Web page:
According to the United Nations, education is a fundamental human right and essential for the exercise of all other human rights. It is an essential tool by which economically and socially marginalized adults and children can lift themselves out of poverty and participate fully as citizens. Education empowers individuals with freedom and yields important development benefits.

Yet, millions of children and adults are deprived of educational opportunities, with many living in countries where the majority of refugees have fled. In 2016, nearly one-third of PRERNA’s clients were illiterate upon arrival to the U.S. and 80 percent spoke little to no English. Thus, developing an educational pathway for each refugee is of the utmost importance. Education and employment are closely related as higher levels of education and English language literacy offer newcomers greater opportunities for employment, for financial independence and the chance to rebuild their lives.


1. Adult Education - We enroll at least 90 percent of refugee adults into English as a Second Language (ESL) classes. Elementary-level English is taught as well as lessons for those who are completely new to the English language. As part of cultural assimilation and learning new ways of life, Family Ambassadors advise refugees about American culture, traditions and customs so they can better understand and successfully assimilate into their new country.

2. K-12 School Enrollment - PRERNA helps prepare and enroll all children (ages 5-18) into the public school system. We work with school districts to ensure they are assigned to classes with age-appropriate lessons as they build their English literacy skills.

3. Homework Help - Volunteer tutors are paired with children to assist with remedial education or boost their studies if they are advanced students.

4. Standardized Test Preparation - Tutors help students prepare for standardized testing which can be a stressful time at school. We also leverage the services of professional partnerships to provide supplemental education support.

5. Books and Supplies - PRERNA collects donated books and gives new school supplies to children to supplement limited resources available in public schools. We also furnish students with computers so they can complete online homework assignments.   

6. Youth Mentorship - Adolescence can be a difficult time for most young people and even more so for refugees. PRERNA Youth Mentors provide vital support to refugees during their adjustment into a new home, new school and new friends. Technology workshops are held to engage youth and teach them about computers and social media so they can stay connected and up-to-date. Some Youth Mentors are also involved in other community programs that support refugees. A volunteer group of Girl Scouts, who taught refugee youth software programming and online mapping techniques for finding local resources, has made significant impact while they also earn awards for donating their time and talent.

7. General Equivalency Diploma (GED) - PRERNA encourages and works closely in mentoring adult youth over 18 years of age to earn their high school equivalency credential so they can prepare for higher education.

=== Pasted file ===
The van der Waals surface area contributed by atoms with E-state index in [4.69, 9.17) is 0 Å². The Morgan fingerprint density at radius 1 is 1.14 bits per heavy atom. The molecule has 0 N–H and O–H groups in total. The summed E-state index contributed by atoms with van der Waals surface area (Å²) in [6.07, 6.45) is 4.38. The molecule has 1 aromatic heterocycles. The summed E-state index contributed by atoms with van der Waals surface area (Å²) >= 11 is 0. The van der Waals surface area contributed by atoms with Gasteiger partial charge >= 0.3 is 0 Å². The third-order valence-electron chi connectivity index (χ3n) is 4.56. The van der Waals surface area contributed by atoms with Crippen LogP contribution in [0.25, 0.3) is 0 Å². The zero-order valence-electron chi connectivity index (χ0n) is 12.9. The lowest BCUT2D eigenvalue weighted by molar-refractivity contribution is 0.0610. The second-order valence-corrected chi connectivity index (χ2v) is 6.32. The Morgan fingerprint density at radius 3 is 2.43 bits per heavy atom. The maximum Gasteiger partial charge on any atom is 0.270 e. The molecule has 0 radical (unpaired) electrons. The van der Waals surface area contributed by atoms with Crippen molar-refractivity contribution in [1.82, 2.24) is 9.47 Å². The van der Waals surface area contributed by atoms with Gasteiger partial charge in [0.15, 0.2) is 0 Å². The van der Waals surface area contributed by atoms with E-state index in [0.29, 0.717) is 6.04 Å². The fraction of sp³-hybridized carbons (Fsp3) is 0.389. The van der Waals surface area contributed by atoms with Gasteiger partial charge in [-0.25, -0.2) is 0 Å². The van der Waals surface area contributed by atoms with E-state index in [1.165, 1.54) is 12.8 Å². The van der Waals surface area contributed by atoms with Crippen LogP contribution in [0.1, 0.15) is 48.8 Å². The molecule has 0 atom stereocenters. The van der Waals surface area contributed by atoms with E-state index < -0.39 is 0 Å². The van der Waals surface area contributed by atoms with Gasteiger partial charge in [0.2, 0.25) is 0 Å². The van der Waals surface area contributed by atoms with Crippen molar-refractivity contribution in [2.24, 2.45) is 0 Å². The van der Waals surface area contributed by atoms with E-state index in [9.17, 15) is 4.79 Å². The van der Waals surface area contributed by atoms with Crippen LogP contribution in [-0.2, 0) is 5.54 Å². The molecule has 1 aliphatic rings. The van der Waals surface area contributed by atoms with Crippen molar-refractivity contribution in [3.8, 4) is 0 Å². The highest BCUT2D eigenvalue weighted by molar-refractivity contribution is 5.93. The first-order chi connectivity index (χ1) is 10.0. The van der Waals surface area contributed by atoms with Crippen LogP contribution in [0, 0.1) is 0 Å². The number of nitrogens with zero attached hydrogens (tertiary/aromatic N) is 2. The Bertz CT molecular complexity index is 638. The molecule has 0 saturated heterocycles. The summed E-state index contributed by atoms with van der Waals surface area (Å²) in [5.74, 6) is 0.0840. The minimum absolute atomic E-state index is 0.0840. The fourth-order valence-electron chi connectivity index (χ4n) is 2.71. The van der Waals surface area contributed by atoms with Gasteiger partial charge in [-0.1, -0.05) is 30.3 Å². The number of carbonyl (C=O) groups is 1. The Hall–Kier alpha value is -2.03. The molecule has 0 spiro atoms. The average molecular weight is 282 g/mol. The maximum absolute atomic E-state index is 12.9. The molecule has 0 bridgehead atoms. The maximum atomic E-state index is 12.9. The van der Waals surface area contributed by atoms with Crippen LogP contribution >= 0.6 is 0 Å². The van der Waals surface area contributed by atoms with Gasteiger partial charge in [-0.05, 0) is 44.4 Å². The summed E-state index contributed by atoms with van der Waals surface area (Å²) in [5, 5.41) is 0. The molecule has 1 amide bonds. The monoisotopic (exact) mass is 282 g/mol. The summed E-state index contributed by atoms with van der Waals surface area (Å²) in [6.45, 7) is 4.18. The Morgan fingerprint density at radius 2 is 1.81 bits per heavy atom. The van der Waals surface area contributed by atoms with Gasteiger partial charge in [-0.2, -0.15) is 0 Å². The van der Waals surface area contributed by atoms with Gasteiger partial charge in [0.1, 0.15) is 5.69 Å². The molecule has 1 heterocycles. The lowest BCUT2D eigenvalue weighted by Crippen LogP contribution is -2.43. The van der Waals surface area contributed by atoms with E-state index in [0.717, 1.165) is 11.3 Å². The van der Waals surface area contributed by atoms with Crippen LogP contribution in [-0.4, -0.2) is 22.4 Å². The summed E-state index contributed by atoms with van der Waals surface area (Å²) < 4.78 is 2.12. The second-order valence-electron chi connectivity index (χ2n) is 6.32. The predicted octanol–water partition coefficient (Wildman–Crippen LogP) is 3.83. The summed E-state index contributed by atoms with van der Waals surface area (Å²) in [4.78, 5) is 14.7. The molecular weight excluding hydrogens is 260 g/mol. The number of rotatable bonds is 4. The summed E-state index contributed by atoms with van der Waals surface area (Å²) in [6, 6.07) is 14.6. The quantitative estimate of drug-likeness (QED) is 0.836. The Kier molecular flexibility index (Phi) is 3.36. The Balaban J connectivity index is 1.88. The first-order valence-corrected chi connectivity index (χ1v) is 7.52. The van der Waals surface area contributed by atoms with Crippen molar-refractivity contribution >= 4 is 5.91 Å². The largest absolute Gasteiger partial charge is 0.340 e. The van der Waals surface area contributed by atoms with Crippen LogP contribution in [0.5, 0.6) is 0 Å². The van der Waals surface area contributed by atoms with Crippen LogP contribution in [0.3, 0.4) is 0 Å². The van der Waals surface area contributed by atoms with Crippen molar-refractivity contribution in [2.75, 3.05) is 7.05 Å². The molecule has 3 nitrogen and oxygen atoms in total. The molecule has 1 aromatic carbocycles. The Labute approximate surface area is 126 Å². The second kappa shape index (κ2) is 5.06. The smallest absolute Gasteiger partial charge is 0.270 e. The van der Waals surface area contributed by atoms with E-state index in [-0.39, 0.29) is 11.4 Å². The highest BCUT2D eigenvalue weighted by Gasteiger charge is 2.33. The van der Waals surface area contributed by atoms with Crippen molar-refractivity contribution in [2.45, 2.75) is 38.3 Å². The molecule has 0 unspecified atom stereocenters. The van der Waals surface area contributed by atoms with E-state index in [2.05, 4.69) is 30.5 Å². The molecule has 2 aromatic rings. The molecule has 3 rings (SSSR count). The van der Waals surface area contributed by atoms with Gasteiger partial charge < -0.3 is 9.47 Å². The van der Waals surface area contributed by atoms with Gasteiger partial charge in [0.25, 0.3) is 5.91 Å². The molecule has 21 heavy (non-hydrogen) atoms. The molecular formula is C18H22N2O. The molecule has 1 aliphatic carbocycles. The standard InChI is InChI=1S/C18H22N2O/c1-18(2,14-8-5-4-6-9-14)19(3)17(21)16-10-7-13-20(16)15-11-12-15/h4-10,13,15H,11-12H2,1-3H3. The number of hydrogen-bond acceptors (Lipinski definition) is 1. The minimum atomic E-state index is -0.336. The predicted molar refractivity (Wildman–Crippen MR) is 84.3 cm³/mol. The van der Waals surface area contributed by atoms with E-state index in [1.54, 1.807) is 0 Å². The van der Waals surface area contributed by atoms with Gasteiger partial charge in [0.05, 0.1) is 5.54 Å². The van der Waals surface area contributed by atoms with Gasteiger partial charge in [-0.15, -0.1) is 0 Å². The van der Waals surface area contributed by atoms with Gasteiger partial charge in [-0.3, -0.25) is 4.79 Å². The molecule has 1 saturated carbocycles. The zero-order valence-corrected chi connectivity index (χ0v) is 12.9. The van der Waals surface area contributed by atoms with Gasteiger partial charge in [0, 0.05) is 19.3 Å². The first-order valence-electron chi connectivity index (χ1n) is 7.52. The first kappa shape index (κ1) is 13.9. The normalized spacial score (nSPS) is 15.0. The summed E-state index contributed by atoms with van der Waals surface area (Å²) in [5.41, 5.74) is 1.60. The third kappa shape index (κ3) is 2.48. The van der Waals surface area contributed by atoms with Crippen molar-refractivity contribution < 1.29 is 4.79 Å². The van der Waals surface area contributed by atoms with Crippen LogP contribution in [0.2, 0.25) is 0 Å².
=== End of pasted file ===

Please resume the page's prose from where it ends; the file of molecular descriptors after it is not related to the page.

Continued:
8. Community College and University - We raise awareness of higher education possibilities, the various programs available, and guide adult youth who choose to pursue college with enrollment and financial aid applications. Our education volunteers work with college counselors to provide the registration forms, fees and financial assistance necessary to help students enroll into higher education in areas of study where their level of interest, aptitude and skills are strong.

9. Adult Mentoring - Volunteer Adult Mentors may also be assigned to provide refugees with ongoing care and answer questions through virtual Skype sessions. Mentors are often conversation partners who can help English learners improve their language skills and provide real life examples and scenarios. Women usually have the greatest need to learn conversational English since 90 percent of the female refugees who arrive in the U.S. have minimal to no understanding of the language. PRERNA works with translators who can help adults learn how to speak basic English. Curriculum to teach English for vocational purposes is also available to adults who wish to increase their language skills and prospects at their place of employment.

10. Library - PRERNA has initiated a refugee lending library that offers children storybooks as well as self-help development, vocational guides and resources for career planning. We are working with local bookstores and online educational systems to expand our library’s offerings. This resource will enable them to share the diversity of their cultures and learn about new ways of living in the U.S.

11. Education Pathway Planning - PRERNA works with every refugee who wishes to develop a personal education plan by mapping out her or his educational goals. Together, we identify specific milestones to meet the goals and celebrate the achievement of each one.


PRERNA is committed to ensuring that all refugees receive an education, a fundamental human right which will empower them with greater opportunities and benefits in life.

With full participation as active citizens, they will be able to provide value to their community and pay it forward through their children, the next generation. If you are an educator or represent a school, bookstore, tutoring service or other educational organization, contact PRERNA to volunteer your services or consider partnering with us.

In 2008, we supported and guided several refugee students who began
learning English. Now they have advanced to higher education as
Engineering College students.
— Meena Sankaran, Founder and Executive Director, PRERNA